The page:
So I arrived, put the kids to bed, and borrowed my mother’s car, an old Dodge, and went to find the local police station.  But the station had moved since my last visit, and I soon found myself in a dark cul-de-sac. But before I could turn around, a patrol car suddenly lit up in front of me. I hurriedly backed up, having been conditioned to expect that any police car that suddenly lights up like that is responding to a call. As it turned out, I was the target. I was ordered out of my mother’s car and directed to produce ID.  Cranky and full of civil rights fervor, I slammed my wallet town on the hood of my mother’s Dodge.


Only then did I notice that the officer had his hand on his sidearm. I backpedaled as best I could, dropping the names of some local judges I knew. This drew a stone-faced response. Then I remembered a classmate, E. H., a long-time friend who was (I hoped) still a member of the force. When I mentioned his name, everything melted, and the officer and I were soon on a first name basis.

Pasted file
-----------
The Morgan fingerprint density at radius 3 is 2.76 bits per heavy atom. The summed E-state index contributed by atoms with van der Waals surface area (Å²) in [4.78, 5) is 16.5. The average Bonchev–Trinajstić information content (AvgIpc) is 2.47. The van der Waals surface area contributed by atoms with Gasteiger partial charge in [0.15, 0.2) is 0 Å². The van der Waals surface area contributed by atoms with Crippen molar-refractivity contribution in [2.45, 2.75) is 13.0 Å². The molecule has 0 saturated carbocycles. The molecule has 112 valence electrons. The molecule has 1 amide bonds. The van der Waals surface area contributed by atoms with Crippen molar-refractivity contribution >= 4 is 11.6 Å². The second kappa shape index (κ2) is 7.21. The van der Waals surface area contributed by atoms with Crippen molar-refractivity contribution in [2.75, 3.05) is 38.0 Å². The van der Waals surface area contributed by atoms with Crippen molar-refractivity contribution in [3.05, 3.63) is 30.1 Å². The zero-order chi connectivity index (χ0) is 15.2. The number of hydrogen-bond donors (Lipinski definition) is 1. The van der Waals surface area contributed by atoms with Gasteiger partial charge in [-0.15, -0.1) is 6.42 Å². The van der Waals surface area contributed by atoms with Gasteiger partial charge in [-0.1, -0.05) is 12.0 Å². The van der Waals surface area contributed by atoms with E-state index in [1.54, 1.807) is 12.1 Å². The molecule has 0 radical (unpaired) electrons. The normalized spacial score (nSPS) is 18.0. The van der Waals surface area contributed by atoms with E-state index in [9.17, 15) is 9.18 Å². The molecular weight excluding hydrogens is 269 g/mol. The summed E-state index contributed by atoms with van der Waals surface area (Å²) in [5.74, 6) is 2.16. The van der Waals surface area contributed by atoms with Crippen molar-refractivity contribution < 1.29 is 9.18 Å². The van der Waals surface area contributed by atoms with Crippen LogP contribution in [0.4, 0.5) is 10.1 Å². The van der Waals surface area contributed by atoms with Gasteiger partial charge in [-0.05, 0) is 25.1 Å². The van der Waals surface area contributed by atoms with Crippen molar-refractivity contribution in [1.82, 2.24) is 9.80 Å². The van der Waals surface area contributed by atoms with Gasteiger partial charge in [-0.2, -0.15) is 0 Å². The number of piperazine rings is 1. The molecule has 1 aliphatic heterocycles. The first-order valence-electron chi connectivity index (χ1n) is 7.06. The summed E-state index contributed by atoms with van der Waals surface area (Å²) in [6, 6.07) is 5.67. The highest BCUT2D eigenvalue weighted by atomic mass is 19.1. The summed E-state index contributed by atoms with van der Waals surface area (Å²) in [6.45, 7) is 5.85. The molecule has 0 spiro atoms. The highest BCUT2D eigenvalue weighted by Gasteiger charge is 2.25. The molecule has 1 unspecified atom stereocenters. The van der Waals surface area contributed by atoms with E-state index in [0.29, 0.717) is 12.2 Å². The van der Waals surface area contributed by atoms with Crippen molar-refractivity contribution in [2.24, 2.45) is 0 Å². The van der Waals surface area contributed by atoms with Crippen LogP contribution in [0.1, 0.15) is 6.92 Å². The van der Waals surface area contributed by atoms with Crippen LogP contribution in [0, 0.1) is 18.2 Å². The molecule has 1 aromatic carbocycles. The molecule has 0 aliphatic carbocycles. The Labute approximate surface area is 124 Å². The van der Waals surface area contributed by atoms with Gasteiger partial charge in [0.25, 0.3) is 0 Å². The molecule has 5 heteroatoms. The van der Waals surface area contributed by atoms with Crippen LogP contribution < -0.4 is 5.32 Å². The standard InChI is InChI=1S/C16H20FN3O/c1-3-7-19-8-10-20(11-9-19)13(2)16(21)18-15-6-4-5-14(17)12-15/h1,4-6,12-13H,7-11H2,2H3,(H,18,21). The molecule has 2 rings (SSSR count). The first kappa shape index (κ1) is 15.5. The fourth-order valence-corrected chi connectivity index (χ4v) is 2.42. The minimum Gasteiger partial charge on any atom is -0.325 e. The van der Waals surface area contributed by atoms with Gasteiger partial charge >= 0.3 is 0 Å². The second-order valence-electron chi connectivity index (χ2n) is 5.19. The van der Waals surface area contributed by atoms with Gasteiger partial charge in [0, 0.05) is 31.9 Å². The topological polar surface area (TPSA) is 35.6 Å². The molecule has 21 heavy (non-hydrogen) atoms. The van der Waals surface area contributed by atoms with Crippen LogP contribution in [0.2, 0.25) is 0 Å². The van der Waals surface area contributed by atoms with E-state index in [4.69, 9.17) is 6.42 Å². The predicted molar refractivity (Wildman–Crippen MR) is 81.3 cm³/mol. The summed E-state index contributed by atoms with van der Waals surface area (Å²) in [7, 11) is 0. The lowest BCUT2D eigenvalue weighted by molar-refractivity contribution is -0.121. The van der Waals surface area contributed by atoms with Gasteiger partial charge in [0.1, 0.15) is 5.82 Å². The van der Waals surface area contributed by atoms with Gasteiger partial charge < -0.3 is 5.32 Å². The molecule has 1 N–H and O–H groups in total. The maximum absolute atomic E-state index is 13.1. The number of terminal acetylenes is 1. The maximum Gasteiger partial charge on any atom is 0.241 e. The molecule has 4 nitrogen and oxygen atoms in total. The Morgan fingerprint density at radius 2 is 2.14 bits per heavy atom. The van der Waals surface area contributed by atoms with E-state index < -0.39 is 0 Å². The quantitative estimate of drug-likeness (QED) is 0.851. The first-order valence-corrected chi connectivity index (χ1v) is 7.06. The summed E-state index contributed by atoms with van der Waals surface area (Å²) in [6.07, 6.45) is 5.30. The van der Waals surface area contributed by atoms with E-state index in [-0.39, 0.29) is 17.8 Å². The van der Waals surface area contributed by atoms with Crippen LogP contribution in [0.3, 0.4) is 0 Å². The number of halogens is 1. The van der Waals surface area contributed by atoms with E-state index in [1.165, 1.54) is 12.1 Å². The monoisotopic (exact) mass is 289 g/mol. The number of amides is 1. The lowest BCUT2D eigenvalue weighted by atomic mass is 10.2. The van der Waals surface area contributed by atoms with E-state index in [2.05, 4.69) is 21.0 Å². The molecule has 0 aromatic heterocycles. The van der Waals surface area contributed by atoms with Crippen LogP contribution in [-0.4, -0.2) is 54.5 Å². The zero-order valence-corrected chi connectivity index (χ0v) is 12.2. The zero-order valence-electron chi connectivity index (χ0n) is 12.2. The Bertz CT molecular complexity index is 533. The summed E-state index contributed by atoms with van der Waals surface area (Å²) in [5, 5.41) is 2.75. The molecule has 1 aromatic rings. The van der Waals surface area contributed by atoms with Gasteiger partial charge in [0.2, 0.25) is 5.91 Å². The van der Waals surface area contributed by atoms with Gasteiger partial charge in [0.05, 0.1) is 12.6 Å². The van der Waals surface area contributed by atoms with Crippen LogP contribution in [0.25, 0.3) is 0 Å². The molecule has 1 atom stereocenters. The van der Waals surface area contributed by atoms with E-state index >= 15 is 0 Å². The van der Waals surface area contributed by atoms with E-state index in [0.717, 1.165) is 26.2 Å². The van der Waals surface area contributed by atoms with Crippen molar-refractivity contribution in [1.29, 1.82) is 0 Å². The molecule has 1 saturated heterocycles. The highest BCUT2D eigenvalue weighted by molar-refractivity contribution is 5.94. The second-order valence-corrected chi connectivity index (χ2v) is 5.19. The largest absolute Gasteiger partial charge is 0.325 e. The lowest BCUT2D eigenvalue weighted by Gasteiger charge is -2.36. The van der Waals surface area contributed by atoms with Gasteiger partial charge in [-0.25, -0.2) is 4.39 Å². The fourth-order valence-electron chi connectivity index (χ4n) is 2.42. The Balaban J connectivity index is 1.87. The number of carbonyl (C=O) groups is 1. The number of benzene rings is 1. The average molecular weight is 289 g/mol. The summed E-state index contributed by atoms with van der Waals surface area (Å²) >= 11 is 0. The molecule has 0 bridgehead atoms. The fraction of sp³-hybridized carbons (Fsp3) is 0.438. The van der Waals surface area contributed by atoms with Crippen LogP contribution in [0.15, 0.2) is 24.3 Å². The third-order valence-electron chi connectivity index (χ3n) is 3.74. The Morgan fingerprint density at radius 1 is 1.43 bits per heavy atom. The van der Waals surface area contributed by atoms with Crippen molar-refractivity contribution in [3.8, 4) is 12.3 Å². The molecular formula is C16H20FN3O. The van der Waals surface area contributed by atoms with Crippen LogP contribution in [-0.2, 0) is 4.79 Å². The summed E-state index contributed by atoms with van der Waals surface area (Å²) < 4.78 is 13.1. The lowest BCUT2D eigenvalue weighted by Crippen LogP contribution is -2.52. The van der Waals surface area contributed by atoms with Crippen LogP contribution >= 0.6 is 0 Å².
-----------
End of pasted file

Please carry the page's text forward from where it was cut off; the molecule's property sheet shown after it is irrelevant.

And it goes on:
The officer then explained that this was the location of several burglaries; that he could not tell in the dark whether I had other people in the car. He was alone without backup. He confided to me that he was frightened.  …Frightened. My African American friends and colleagues can attest that I am and was then a white dude. I can attest that any person of any color in that situation would have been perceived as a potential threat.


Whenever you encounter a rant about police racism and excessive force (hard to avoid in the current hysterical atmosphere), keep some facts in mind:


  • Brave African American police officers are on duty, shoulder to shoulder with their brothers in Blue, 24-7, fighting the same enemy.
  • Then look at the victim demographics: Recently in Oakland, African Americans made up 67 of the city’s 90 homicide victims. In San Francisco, they were 50% of all homicide victims. In Los Angeles, 43% of homicide victims were Latino, 38% were black.